In the sciences, the Journal’s men’s rankings are dominated by two small CEGEPs, Sorel-Tracy and Baie-Comeau, where boys graduate well beyond expectations.
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For the director of the Cégep de Sorel-Tracy, there is no doubt that the size of the institution, with its 1,300 students, is crucial.
“We are a very small CEGEP and I would say it is a big force,” says Stephanie Desmarais, who speaks of the college “on a human scale.”
The connection between students and teachers is strong as they are “super available” and involved in extracurricular activities. “It creates connections with teachers outside of the classroom that are useful in the classroom,” Ms. Desmarais says.
Despite its small size, CEGEP also has over a dozen sports teams. The proportion of students involved in sports is 13%, which inevitably benefits boys, adds Ms. Demarais.
The story is similar to Cégep de Baie-Comeau, where the proportion of boys graduating in science is one of the highest in the province.
“Our great strength is people. We leave no one behind,” says CEO Manon Couturier.
According to her, it’s all about the teachers. “We have a small group of students, so this allows them to have a much more personalized approach to our students. They are convinced that all students can succeed.”
Jacob Girard, a natural science student, confirms this. “You can visit your teachers at almost any time,” he says. According to the young man, he even had occasion to ask questions to his math teacher while he was in a class with another group of students.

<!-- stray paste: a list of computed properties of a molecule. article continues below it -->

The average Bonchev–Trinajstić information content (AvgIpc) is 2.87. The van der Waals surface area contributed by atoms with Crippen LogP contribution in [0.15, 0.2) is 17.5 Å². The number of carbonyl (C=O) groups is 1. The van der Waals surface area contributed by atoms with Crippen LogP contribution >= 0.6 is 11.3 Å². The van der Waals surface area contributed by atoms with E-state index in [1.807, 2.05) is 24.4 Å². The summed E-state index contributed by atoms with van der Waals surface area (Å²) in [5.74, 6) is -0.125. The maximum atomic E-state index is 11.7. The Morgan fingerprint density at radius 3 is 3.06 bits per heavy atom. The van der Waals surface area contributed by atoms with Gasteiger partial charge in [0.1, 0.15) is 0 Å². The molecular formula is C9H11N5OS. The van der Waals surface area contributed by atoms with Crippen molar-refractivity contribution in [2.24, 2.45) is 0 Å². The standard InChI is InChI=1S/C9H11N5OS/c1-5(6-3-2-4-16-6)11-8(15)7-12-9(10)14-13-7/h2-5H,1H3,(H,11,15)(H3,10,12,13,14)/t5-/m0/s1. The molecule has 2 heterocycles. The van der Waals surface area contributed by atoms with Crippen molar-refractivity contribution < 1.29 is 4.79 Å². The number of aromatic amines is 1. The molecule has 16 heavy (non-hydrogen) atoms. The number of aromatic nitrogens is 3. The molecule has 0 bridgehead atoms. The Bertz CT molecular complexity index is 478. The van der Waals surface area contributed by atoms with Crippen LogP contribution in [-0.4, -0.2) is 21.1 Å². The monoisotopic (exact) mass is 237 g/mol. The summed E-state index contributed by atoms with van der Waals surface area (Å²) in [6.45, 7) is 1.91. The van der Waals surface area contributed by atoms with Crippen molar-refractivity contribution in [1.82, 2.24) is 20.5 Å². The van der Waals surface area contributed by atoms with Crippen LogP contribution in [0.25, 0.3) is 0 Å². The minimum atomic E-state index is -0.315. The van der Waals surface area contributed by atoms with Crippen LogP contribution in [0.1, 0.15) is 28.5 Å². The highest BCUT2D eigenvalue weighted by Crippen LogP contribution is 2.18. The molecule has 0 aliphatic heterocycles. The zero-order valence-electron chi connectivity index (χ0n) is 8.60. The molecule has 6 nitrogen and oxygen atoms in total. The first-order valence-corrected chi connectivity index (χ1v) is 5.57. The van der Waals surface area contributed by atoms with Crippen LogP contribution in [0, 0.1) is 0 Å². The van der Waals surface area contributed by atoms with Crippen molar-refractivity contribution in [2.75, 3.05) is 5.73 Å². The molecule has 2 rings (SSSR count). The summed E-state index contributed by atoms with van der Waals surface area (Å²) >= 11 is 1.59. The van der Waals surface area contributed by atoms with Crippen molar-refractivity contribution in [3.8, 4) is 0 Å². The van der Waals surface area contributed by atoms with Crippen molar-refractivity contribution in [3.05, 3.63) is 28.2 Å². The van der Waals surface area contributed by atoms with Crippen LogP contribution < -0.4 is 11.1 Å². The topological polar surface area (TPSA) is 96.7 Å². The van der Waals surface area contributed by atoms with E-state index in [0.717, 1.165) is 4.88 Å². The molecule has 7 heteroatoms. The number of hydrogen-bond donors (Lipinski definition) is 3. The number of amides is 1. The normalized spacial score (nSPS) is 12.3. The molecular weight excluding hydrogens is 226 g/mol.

Cégep has also established strong links with two secondary schools in Baie-Comeau. The CEGEP math teacher talks directly to her classmates, which allows her to get a better idea of the students who come to her class every fall,” adds Manon Couturier.
Even if she does not agree with the comparisons between establishments in the magazine’s rankings, the Executive Director nonetheless believes that sex-disaggregated data is of interest as it gives establishments an opportunity to deepen their thinking in this regard.
“It is very important that we take care of our boys,” she says.
Photo courtesy of Cégep de Sorel-Tracy.
College sports teams encourage boys to continue their studies
In high school and college, sports can be a powerful antidote to dropouts. Anthony Eru is convinced he would have dropped out of school if he didn’t have basketball to motivate him to get up in the morning and go to CEGEP.
“Fortunately, I had basketball because I kept going to school. I often thought about sacrificing all this to go to work in stores, but in fact it was the Rebelles team at CEGEP that pushed me to get a diploma, ”he says.
The now 23-year-old former student of Cégep de Sorel-Tracy initially failed to take a French course, causing him to delay his nursing education by a year. He subsequently failed another internship, which made him doubt everything.
“I was close to quitting, but it was basketball that kept me going. Thanks to this, I got a diploma, – says a young man who has been involved in this sport since the third year of elementary school.
At the Fédération des cegeps, we are convinced that sport can make all the difference, especially for boys.
“It seems like a cliché, but we have too much evidence to not call it reality,” says its president and CEO, Bernard Tremblay.
Success rates are often higher among boys who are registered with sports teams, such as the Cégep de Rimouski.
In recent years, the creation of a collegiate electronic sports league (better known as eSports) also had an “influence” on the boys, even if the initiative is not unanimous, Mr. Tremblay adds.
Félix-Antoine Cacos, an environmental, health and safety student, is part of his college’s esports team: “This has allowed me to make a lot more friends at CEGEP, we work a lot as a team,” he said. I find it fantastic.”